The DMC helped B. Collective negotiate a lower payment in its lease with Belz.

“Belz told me the space sat empty for five years before me coming in. Since I’ve been here, people have asked about it and they have been able to lease other spaces seeing something can thrive,” McClusky said. “I’ve been able to tell, in the past couple of months, things are coming alive.”

Developers favoring apartments over retail

Last month, developers Hamilton & Holliman told the DMC they were cutting what was 8,000 square feet of retail space in their mixed-use project down to 5,000 square feet.

“This speaks to some of the challenges of leasing retail space,” Abram Lueders, the DMC's planning and development analyst, told board members at the Nov. 13 Center City Revenue Finance Corp. meeting. “They have trimmed down retail on the side, but will still have retail facing Carolina (Street).”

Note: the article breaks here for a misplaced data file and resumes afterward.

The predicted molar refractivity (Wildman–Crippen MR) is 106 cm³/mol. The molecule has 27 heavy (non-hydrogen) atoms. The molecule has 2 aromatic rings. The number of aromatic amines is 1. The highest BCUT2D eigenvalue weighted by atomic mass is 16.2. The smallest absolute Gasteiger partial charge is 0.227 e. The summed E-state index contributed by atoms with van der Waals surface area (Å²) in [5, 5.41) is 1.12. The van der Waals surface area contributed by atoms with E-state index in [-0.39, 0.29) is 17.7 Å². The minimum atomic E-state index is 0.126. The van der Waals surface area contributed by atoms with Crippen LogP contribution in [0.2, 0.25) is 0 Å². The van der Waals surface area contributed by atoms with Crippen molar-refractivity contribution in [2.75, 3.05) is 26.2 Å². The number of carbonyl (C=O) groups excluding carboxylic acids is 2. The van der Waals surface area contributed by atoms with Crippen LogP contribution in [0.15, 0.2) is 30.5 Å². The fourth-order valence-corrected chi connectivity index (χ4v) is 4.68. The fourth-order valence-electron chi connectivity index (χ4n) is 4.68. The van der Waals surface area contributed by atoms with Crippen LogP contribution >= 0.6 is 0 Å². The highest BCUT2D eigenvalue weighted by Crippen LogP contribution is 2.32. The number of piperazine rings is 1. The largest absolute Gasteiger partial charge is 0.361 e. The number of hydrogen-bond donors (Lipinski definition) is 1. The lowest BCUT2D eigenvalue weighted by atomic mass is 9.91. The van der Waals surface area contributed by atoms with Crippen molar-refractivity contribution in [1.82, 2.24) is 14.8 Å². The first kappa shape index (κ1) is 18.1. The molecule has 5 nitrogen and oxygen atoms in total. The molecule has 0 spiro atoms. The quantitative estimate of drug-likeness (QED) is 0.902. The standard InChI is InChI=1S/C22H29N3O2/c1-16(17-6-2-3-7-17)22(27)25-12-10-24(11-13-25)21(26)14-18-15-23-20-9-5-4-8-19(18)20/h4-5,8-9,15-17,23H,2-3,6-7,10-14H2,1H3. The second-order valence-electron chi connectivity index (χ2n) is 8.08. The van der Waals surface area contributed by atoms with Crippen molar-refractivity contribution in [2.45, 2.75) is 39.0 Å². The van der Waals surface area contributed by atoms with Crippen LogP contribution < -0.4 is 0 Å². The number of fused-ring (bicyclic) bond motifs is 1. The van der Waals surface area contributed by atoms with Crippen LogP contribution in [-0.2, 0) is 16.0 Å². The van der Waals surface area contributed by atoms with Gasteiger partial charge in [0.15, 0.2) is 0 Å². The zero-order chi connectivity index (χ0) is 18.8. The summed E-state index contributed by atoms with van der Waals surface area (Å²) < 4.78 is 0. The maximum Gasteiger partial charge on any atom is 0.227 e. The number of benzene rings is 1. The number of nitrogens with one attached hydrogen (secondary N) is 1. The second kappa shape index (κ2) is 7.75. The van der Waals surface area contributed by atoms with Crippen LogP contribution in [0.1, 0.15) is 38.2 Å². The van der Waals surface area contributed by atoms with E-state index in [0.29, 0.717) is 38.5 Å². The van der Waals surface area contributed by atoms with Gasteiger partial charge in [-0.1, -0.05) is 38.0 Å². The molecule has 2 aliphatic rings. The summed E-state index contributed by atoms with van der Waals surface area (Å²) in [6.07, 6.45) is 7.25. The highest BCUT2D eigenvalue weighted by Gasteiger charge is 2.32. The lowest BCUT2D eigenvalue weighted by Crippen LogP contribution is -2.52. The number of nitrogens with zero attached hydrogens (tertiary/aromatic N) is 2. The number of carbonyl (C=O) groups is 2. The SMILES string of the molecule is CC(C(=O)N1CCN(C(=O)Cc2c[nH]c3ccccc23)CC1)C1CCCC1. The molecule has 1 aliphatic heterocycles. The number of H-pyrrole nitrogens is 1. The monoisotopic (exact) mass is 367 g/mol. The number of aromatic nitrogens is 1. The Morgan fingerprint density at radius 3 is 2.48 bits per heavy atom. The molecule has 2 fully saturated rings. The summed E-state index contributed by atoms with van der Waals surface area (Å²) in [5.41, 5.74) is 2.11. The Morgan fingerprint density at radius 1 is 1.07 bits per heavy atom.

Hamilton & Holliman is building a $10.4 million mixed-use project at 27 W. Carolina St. that will incorporate retail into an apartment project in the residential-heavy south end of Downtown.

The development is next to retail enterprise Loflin Yard, which has become a shared backyard for the apartment and condo-filled neighborhood.

“For the market to be healthy in the long-term, we have to mix in quality-of-life amenities including retail — places to go, things to do. It’s vitality important we also have retail projects coming online.”
Brett Roler, DMC vice president of planning and development

“In addition to a shared backyard, a corner convenience store, a place to pick up dry cleaning or attend a fitness class, those all seem consistent with building the kind of complete neighborhood we’re trying to build Downtown,” Roler said.  

Developers are looking for the strongest market to put their money in and currently, with favorable loans, high occupancy, low vacancy and a high rent per-square-foot, their best bet is market-rate apartments.

After the Nov. 13 CCRFC meeting, project consultant Andy Kitsinger, principal consultant at Development Studio LLC, said, it’s critical to have enough room for apartments and the amenities that are required like a leasing office and fitness center. He said the Hamilton & Hollimon "space turned the corner so it didn’t have street frontage. It was really space that without the street frontage would have made it harder to lease. It was site specific.”